While the CenturyLink Center pool in Omaha is being lit up during the 2016 U.S. Olympic Trials, the rest of the world is taking notice, especially when 22-time Olympic medalist Michael Phelps takes to the water.
Among those eyes on the action is 2012 Olympic gold medalist Chad Le Clos of South Africa, the man who dethroned the American 200m butterfly king in London. The two have had a history of competitive banter, capped off with Le Clos’ quote of “Phelps can keep quiet now” after winning the 100m butterfly event at last year’s World Championships. The South African followed that up with the bold statement, “I am not afraid of Michael Phelps.”
In Omaha, Phelps clinched his 5th Olympic Games appearance by way of winning the 200 fly in a time of 1:54.84. Of the achievement, Le Clos told supersport.com “It’s incredible to make five Olympic Games so I’m sure Michael’s very stoked about that. He’s obviously going to do a lot better at the Olympics and I think that he was just getting in and making the team. That was the most important thing.”
Continued Le Clos, “It’s going to be really cool to race him and Laszlo and all the really big names.”
Laszlo refers to Hungarian Laszlo Cseh, the reigning World Champion who also won the 200m butterfly event at this summer’s European Championships in a blistering new continental record of 1:52.91.
“Laszlo has had a phenomenal 18 months. He’s been swimming best times at the age that he is (30). It’s really impressive. And of course Michael – he’s the greatest. So we’ll see August the 9th who is the best.”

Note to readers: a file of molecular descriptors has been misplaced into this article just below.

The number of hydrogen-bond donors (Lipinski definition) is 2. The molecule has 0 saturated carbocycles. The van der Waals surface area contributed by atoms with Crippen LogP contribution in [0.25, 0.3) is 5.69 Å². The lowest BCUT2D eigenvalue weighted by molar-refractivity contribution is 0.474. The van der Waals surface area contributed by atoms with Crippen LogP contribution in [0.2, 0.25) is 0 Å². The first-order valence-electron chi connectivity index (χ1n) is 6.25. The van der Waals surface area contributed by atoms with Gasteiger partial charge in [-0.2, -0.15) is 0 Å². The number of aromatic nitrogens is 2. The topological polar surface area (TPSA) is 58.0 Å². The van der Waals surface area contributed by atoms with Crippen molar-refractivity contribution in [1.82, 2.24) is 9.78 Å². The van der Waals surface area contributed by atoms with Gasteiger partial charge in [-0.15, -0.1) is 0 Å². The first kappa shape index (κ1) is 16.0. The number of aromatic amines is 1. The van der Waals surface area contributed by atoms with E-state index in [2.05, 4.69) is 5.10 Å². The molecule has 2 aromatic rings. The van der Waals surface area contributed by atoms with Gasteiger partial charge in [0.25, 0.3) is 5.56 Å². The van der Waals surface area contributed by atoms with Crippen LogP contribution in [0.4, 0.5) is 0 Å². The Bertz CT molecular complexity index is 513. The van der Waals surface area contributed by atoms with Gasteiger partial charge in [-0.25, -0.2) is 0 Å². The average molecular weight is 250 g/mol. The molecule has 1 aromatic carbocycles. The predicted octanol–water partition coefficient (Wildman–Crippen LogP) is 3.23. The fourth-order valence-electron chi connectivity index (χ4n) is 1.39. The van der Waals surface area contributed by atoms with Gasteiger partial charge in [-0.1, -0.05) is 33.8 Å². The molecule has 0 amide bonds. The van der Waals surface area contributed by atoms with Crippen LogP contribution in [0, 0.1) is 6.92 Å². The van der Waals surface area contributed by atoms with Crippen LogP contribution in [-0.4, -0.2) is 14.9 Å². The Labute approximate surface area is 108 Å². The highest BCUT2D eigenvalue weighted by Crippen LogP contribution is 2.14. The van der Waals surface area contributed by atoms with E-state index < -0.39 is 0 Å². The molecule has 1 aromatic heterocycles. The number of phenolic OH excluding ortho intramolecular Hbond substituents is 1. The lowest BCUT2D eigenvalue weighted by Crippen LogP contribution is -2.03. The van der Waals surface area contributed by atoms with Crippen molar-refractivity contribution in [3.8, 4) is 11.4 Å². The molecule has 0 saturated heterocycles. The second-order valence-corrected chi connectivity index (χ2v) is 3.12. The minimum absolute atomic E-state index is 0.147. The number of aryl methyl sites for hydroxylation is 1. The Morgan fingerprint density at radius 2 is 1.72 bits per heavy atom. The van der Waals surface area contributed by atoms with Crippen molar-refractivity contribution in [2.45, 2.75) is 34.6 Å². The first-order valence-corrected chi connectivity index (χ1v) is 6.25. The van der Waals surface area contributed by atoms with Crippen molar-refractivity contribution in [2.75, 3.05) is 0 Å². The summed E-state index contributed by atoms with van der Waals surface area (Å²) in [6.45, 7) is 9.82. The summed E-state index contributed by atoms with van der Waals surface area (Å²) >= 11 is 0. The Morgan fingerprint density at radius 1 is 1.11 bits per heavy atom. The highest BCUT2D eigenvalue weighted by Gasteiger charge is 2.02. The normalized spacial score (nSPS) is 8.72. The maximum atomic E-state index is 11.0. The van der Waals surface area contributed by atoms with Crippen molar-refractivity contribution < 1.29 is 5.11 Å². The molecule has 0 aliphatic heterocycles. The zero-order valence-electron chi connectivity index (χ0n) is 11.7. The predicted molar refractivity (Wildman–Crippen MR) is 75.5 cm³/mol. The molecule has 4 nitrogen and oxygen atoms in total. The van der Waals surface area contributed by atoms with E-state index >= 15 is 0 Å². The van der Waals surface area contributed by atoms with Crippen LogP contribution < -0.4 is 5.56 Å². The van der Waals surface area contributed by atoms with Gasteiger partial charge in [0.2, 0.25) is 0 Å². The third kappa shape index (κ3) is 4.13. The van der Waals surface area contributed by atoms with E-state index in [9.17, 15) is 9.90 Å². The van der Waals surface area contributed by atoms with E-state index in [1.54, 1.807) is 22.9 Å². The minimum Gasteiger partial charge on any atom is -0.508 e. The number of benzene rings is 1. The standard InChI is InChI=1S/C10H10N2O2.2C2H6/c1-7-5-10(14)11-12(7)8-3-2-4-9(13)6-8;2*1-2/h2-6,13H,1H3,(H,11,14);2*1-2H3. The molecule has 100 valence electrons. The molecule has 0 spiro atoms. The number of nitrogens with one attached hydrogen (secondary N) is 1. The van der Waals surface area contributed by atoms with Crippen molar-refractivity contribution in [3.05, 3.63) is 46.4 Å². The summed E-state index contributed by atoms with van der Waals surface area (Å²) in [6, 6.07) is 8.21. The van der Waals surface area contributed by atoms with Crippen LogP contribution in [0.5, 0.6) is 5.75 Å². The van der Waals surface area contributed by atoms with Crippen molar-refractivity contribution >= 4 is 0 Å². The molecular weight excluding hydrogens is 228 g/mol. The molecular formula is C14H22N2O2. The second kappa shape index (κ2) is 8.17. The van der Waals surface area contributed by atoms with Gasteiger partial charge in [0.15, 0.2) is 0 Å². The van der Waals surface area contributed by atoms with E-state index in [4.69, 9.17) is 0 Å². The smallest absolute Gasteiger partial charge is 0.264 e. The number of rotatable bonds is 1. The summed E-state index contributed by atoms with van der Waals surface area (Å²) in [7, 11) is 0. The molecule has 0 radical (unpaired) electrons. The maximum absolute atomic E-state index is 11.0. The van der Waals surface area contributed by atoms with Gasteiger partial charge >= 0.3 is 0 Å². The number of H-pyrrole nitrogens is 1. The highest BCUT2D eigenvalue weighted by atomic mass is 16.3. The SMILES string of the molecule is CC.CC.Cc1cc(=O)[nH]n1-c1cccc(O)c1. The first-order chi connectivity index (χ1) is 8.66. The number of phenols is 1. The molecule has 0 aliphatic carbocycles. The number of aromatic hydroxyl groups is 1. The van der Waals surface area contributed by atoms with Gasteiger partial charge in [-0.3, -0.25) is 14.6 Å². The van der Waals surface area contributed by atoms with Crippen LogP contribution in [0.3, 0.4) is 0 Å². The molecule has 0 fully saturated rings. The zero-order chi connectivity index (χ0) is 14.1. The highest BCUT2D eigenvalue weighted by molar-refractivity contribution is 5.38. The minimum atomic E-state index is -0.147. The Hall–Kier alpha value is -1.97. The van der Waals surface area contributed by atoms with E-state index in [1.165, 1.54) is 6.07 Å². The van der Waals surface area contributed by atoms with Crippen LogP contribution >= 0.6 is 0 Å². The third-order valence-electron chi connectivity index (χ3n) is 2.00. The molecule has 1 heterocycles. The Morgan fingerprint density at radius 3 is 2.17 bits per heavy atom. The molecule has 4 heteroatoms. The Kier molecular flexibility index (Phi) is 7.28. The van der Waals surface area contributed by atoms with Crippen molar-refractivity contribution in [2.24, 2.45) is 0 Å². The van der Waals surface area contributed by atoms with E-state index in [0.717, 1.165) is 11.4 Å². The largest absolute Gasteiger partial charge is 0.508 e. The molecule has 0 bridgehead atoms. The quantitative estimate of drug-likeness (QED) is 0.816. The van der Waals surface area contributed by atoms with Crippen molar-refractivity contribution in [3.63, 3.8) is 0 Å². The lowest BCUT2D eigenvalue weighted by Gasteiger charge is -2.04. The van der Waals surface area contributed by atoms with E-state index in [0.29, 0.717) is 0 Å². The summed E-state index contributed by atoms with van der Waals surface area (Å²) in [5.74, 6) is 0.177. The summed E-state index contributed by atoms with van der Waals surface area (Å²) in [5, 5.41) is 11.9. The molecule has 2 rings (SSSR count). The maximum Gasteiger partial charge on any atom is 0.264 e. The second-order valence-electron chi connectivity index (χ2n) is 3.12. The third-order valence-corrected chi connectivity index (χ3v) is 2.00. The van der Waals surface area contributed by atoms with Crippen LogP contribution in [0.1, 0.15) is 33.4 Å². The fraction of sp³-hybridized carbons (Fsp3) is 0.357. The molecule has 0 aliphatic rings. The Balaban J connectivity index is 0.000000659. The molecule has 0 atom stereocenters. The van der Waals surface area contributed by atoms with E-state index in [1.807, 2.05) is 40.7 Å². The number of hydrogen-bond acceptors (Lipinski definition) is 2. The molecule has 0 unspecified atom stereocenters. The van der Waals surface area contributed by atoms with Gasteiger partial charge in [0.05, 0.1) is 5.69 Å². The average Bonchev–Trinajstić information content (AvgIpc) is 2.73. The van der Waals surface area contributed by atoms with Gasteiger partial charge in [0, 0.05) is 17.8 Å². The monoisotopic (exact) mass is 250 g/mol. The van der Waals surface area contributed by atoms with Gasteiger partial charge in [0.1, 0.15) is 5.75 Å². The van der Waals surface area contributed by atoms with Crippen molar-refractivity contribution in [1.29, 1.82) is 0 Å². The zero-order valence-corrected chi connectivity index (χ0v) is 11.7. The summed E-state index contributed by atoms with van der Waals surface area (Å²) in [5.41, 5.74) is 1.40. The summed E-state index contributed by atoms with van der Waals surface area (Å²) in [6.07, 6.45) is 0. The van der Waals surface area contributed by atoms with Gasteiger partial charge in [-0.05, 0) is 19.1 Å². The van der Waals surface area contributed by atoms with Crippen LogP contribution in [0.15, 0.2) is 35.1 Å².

As for Le Clos, his career-fastest remains the 1:52.96 he threw down in London, which was surpassed by Phelps’ U.S. Nationals time of 1:52.94. Will either of those times be enough to wrangle the gold in Rio? “That’s a hard question to answer,” says 24-year-old Le Clos.
“I’ve never really raced for time so I won’t be going into the race with a time in mind. But I’d imagine 1:52-low or 1:51-high, maybe close to the world record. It all depends on how fast they swim.”
From a mental perspective, Le Clos doesn’t feel any extra trepidation at the thought of the stacked field. “There’s no pressure at all”, he says. “The faster they swim, the better it is for me because that means I’ll swim a good race. I’ve never felt pressure from anybody. I’ve never been afraid to race anybody. I’ve always thrived on that competition.”
Comparing his mentality and maturity between 2012 and today, Le Clos reflects, “Four years ago I was very young and just very excited to go to the Olympics. I had no pressure and no expectations. I’m definitely a lot hungrier for success this time around. I’m really, really looking forward to it and really motivated. More motivated than I’ve ever been. So I think that’s a good thing.”